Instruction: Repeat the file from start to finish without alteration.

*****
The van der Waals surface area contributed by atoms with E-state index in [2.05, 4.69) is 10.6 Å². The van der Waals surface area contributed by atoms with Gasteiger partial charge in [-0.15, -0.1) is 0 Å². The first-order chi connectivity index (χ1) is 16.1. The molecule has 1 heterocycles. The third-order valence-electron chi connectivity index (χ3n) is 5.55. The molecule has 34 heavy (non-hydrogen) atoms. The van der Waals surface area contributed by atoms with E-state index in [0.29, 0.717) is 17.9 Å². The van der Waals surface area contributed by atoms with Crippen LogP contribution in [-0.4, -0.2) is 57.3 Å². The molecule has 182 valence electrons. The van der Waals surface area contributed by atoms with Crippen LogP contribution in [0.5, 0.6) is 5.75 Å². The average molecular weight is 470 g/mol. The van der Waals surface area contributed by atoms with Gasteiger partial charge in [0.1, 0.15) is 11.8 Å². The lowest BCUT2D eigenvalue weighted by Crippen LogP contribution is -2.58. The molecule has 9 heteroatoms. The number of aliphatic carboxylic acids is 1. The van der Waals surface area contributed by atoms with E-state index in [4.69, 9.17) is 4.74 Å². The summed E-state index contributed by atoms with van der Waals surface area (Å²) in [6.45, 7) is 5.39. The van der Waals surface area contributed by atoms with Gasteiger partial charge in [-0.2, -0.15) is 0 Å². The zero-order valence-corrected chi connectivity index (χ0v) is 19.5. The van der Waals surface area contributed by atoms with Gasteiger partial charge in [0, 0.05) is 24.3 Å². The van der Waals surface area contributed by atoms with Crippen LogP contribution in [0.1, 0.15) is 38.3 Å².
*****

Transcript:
The van der Waals surface area contributed by atoms with E-state index in [2.05, 4.69) is 10.6 Å². The van der Waals surface area contributed by atoms with Gasteiger partial charge in [-0.15, -0.1) is 0 Å². The first-order chi connectivity index (χ1) is 16.1. The molecule has 1 heterocycles. The third-order valence-electron chi connectivity index (χ3n) is 5.55. The molecule has 34 heavy (non-hydrogen) atoms. The van der Waals surface area contributed by atoms with E-state index in [0.29, 0.717) is 17.9 Å². The van der Waals surface area contributed by atoms with Crippen LogP contribution in [-0.4, -0.2) is 57.3 Å². The molecule has 182 valence electrons. The van der Waals surface area contributed by atoms with Crippen LogP contribution in [0.5, 0.6) is 5.75 Å². The average molecular weight is 470 g/mol. The van der Waals surface area contributed by atoms with Gasteiger partial charge in [0.1, 0.15) is 11.8 Å². The lowest BCUT2D eigenvalue weighted by Crippen LogP contribution is -2.58. The molecule has 9 heteroatoms. The number of aliphatic carboxylic acids is 1. The van der Waals surface area contributed by atoms with E-state index in [4.69, 9.17) is 4.74 Å². The summed E-state index contributed by atoms with van der Waals surface area (Å²) in [6.45, 7) is 5.39. The van der Waals surface area contributed by atoms with Gasteiger partial charge in [-0.2, -0.15) is 0 Å². The zero-order valence-corrected chi connectivity index (χ0v) is 19.5. The van der Waals surface area contributed by atoms with Gasteiger partial charge in [0, 0.05) is 24.3 Å². The van der Waals surface area contributed by atoms with Crippen LogP contribution in [0.1, 0.15) is 38.3 Å².